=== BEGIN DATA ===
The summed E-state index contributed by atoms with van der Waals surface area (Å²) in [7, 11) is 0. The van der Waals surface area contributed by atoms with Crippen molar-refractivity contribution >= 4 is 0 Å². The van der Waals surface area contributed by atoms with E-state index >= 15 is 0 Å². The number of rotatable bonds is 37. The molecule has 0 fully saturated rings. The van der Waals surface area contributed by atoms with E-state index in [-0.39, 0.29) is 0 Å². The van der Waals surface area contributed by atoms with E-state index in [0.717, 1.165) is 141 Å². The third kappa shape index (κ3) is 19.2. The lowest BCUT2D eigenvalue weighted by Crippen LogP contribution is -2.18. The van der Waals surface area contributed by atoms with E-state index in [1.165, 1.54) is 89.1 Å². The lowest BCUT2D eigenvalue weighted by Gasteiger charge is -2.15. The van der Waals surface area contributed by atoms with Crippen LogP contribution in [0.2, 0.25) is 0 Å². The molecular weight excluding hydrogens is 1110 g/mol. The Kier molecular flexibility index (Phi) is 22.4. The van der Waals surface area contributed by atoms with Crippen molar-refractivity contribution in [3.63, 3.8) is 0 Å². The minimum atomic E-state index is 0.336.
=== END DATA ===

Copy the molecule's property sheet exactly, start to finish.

The summed E-state index contributed by atoms with van der Waals surface area (Å²) in [7, 11) is 0. The van der Waals surface area contributed by atoms with Crippen molar-refractivity contribution >= 4 is 0 Å². The van der Waals surface area contributed by atoms with E-state index >= 15 is 0 Å². The number of rotatable bonds is 37. The molecule has 0 fully saturated rings. The van der Waals surface area contributed by atoms with E-state index in [-0.39, 0.29) is 0 Å². The van der Waals surface area contributed by atoms with E-state index in [0.717, 1.165) is 141 Å². The third kappa shape index (κ3) is 19.2. The lowest BCUT2D eigenvalue weighted by Crippen LogP contribution is -2.18. The van der Waals surface area contributed by atoms with E-state index in [1.165, 1.54) is 89.1 Å². The lowest BCUT2D eigenvalue weighted by Gasteiger charge is -2.15. The van der Waals surface area contributed by atoms with Crippen LogP contribution in [0.2, 0.25) is 0 Å². The molecular weight excluding hydrogens is 1110 g/mol. The Kier molecular flexibility index (Phi) is 22.4. The van der Waals surface area contributed by atoms with Crippen molar-refractivity contribution in [3.63, 3.8) is 0 Å². The minimum atomic E-state index is 0.336.